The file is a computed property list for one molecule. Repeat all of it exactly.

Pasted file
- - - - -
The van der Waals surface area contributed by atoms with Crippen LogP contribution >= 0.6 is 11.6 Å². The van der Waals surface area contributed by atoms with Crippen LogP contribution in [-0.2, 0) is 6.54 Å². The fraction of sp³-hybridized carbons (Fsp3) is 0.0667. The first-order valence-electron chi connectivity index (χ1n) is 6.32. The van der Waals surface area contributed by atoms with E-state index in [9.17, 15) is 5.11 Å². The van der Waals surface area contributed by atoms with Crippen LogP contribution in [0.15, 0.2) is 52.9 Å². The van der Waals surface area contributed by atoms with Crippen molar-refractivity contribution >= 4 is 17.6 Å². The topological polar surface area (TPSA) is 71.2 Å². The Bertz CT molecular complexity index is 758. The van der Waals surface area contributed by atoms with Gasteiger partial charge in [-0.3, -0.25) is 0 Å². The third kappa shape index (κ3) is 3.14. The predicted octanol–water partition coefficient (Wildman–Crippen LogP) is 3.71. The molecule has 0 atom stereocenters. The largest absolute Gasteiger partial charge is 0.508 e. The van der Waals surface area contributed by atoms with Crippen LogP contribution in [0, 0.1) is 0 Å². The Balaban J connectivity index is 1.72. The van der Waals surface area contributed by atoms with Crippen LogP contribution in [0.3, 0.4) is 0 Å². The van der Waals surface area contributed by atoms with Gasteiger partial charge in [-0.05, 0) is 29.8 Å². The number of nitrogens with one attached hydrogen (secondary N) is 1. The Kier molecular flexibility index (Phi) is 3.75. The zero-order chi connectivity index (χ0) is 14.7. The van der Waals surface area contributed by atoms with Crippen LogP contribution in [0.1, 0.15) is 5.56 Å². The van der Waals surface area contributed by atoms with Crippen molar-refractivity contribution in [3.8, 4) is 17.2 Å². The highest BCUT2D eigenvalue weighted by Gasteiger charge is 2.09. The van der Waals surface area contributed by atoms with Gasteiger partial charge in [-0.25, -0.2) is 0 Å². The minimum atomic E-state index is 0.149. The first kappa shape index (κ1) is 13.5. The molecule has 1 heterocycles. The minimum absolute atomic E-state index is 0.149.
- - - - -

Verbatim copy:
The van der Waals surface area contributed by atoms with Crippen LogP contribution >= 0.6 is 11.6 Å². The van der Waals surface area contributed by atoms with Crippen LogP contribution in [-0.2, 0) is 6.54 Å². The fraction of sp³-hybridized carbons (Fsp3) is 0.0667. The first-order valence-electron chi connectivity index (χ1n) is 6.32. The van der Waals surface area contributed by atoms with E-state index in [9.17, 15) is 5.11 Å². The van der Waals surface area contributed by atoms with Crippen LogP contribution in [0.15, 0.2) is 52.9 Å². The van der Waals surface area contributed by atoms with Crippen molar-refractivity contribution >= 4 is 17.6 Å². The topological polar surface area (TPSA) is 71.2 Å². The Bertz CT molecular complexity index is 758. The van der Waals surface area contributed by atoms with Gasteiger partial charge in [-0.3, -0.25) is 0 Å². The third kappa shape index (κ3) is 3.14. The predicted octanol–water partition coefficient (Wildman–Crippen LogP) is 3.71. The molecule has 0 atom stereocenters. The largest absolute Gasteiger partial charge is 0.508 e. The van der Waals surface area contributed by atoms with Crippen LogP contribution in [0, 0.1) is 0 Å². The Balaban J connectivity index is 1.72. The van der Waals surface area contributed by atoms with Crippen LogP contribution in [0.3, 0.4) is 0 Å². The van der Waals surface area contributed by atoms with Gasteiger partial charge in [-0.05, 0) is 29.8 Å². The number of nitrogens with one attached hydrogen (secondary N) is 1. The Kier molecular flexibility index (Phi) is 3.75. The zero-order chi connectivity index (χ0) is 14.7. The van der Waals surface area contributed by atoms with Crippen LogP contribution in [0.1, 0.15) is 5.56 Å². The van der Waals surface area contributed by atoms with Crippen molar-refractivity contribution in [3.8, 4) is 17.2 Å². The highest BCUT2D eigenvalue weighted by Gasteiger charge is 2.09. The van der Waals surface area contributed by atoms with Gasteiger partial charge in [-0.25, -0.2) is 0 Å². The minimum atomic E-state index is 0.149. The first kappa shape index (κ1) is 13.5. The molecule has 1 heterocycles. The minimum absolute atomic E-state index is 0.149.